Later that year, on July 8, Naya Rivera was reported missing after her son was found alone in a boat they had rented at Lake Piru in Southern California. In the week afterwards, a search ensued and online, fans and fellow celebrities sent out messages of support and hope of finding her. On July 13, her body was found. Isabel Flessas ’24 was heavily impacted by her loss, and found it difficult to move on because of the isolation in lockdown.
I have been glad that there’s been so much sadness and outrage at the many other losses of life, beyond the celebrities… I know it’s not the same, or a loss of life in the same way, but it is still a life.
Rivera was best known for her role of Santana Lopez on Glee, a lesbian woman of color and a groundbreaking character in mainstream television at the time. Flessas looked up to Rivera as a role model, in part because of her character was one of the first openly queer women in television.
“I’m LGBT and seeing an LGBT character when I was younger was really a comforting thing to me. Her character meant a lot to me, [as] she had other personality traits besides her sexuality,” Flessas said. “She portrayed a character that really resonated with me when a lot of characters didn’t.“
Pallavi Sethi ’22, already dealing with the news of the pandemic and social unrest in the U.S., had to also deal with the sudden losses of two Bollywood actors, Irrfan Khan and Sushant Singh Rajput. Irrfan Khan passed away of a colon infection on April 29, and was known internationally for his roles in Slumdog Millionaire and Life of Pi, and domestically for his many Bollywood films. Sushant Singh Rajput reportedly committed suicide.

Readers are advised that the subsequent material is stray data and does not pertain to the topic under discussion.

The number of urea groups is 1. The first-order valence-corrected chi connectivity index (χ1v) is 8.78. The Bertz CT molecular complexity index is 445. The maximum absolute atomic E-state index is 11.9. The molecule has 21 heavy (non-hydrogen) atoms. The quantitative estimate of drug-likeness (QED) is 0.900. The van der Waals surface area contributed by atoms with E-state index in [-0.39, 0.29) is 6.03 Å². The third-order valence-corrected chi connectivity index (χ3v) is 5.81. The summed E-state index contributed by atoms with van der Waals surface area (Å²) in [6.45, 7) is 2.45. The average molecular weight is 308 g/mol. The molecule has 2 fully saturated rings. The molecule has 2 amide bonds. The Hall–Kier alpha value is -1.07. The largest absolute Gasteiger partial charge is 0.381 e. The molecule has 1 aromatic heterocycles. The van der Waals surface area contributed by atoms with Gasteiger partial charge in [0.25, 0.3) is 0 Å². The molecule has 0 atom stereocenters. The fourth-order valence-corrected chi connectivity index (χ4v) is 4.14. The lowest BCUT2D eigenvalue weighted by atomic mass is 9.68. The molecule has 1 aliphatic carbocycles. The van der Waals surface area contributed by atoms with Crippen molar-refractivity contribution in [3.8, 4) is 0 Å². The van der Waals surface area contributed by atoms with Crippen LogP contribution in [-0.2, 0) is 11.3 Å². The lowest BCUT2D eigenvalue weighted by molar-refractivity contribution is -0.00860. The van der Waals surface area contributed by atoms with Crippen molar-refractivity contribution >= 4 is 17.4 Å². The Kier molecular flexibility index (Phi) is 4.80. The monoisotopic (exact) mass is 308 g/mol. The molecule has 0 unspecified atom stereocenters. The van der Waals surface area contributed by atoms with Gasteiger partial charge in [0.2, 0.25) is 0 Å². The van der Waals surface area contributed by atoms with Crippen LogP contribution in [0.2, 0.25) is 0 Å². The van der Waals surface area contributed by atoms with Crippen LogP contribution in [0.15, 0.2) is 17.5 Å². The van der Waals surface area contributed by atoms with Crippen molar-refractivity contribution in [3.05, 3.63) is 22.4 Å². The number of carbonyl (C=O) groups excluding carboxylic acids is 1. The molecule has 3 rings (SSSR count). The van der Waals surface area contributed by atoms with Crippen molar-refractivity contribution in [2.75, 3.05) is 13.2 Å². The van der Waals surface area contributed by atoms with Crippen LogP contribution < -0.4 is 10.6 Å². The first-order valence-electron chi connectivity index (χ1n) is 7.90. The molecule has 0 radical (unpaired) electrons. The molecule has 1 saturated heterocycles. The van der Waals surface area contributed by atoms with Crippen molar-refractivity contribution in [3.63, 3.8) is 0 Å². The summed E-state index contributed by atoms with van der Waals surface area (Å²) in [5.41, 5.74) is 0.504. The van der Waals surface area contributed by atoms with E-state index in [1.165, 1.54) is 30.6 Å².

“Both of those were really, really difficult in themselves, just [because of] the fact that they are gone and it was very unexpected and unanticipated,” Sethi said. ”I think another thing that was even more difficult than coming to terms with the fact that such an influential person or somebody who we’ve looked up to, or grown up watching movies of, was seeing how people are speaking about their death in the popular narrative and in the media.”
Sushant Singh Rajput was 34 years old when he passed. His death sparked a conversation about mental health in India, but it also sparked a different kind of conversation. Sethi believes that posting tributes on social media, and allowing for that period of mourning, is a good thing, but that in India it has been drawn out too far by the media. Both Flessas and Sethi do believe that sharing resources about the Black Lives Matter movement is effective, but the constant negative news cycle has taken a toll.
“I had to just take a couple breaks at certain times from it, because it was just too much for me. I’ve kind of always been that way, where too much bad news really gets me down,” Flessas said.
As difficult as the losses of these icons were, Pearson was relieved that the news of their loss did not overshadow the loss of Black lives due to police brutality.
“I have been glad that there’s been so much sadness and outrage at the many other losses of life, beyond the celebrities, otherwise it would kind of offend me because I know those are happening all the time,” Pearson said. “I know it’s not the same, or a loss of life in the same way, but it is still a life.”